My good friend Becky just returned from a trip to the United States. She went for her niece’s wedding and to visit an elderly aunt. It was her first trip back to the “Old Country” in seventeen years and despite her ongoing connection with her American family, the culture shock took her by surprise.
“Everything is so big there,” she said. “The stores are humongous; the houses are huge; the highways have so many lanes; the buildings are so tall and there’s no end of places to go and things to do. Even the grass is so green!” (Note: grass tends to get brownish in Israel’s dry summer).
“Well, America is a big country,” I replied with a shrug. “So what else is new? What are our Jewish brethren up to nowadays?”
“You won’t believe it,” she answered. “They’re drowning in things. They have everything. Things they can’t possibly need. Things they don’t even want. Even people on tighter budgets are drowning in stuff. And the kids! No matter what they have, there’s no way you can keep them happy. There’s always something new out there they absolutely must have. There’s no end to it. It’s like a non-stop merry-go-round you can’t get off.”
“Come on,” I replied. “You’re getting a little carried away, aren’t you? We don’t exactly live on bread and water here in Israel either. We buy stuff we don’t need and there’s always something on sale or something new in the stores.”
“There’s no comparison!” she said firmly. “There’s so much of everything there. Every day is Sales Day. You can’t escape buying. They bombard you.”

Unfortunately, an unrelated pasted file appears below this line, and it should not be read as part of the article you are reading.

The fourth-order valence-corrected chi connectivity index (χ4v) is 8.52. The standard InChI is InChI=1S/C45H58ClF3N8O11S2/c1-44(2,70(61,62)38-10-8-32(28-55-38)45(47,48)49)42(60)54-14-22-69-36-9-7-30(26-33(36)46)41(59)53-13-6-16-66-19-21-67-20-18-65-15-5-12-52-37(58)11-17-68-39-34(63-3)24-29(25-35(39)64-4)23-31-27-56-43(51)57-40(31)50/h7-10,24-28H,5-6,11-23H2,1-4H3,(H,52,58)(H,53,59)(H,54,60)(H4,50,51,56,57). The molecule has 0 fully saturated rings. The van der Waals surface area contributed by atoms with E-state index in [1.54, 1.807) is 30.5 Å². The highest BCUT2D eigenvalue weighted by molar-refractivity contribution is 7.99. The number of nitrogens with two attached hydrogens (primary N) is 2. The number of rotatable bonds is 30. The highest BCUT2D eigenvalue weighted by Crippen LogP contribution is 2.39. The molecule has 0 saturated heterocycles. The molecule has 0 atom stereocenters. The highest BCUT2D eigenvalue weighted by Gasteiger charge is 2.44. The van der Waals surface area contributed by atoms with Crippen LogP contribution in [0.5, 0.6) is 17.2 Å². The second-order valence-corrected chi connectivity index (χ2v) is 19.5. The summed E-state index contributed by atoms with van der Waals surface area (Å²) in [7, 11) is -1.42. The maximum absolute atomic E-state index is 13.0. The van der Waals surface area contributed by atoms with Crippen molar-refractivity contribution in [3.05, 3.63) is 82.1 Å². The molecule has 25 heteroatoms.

“Well,” I said philosophically, “if they don’t like being bombarded and surrounded by all that stuff, they can always come here and buy less.”
“No way!” She was emphatic. “You don’t understand. For most people, Eretz Yisrael is in the Chumash and the siddur but it’s not on their List of Things to Do. A special few would pack up and come tomorrow if they could, but for most, Israel is a nice place to visit or send your kids for a year – and to make sure they return! Don’t get me wrong. They care about Israel. They worry when things get noisy here and they wish us well. But they’re perfectly happy where they are and have no intention of picking up and leaving. A visit to the Kotel or Kever Rachel once every few years suffices.
“Besides, why should they come? What can we offer them? They have everything they need – schools, yeshivas, summer camps, institutions, old age homes. They have jobs and family and friends. There are kosher restaurants, Jewish affairs, concerts, dinners, and community functions to enjoy. Those who need them can even get food stamps from the government. Everyone has cars and lots of families have more than one. Even the food-stamp people drive!”
“Sounds great,” I said, laughing. “Don’t advertise it. People here might be tempted to try it!” But Becky wasn’t laughing.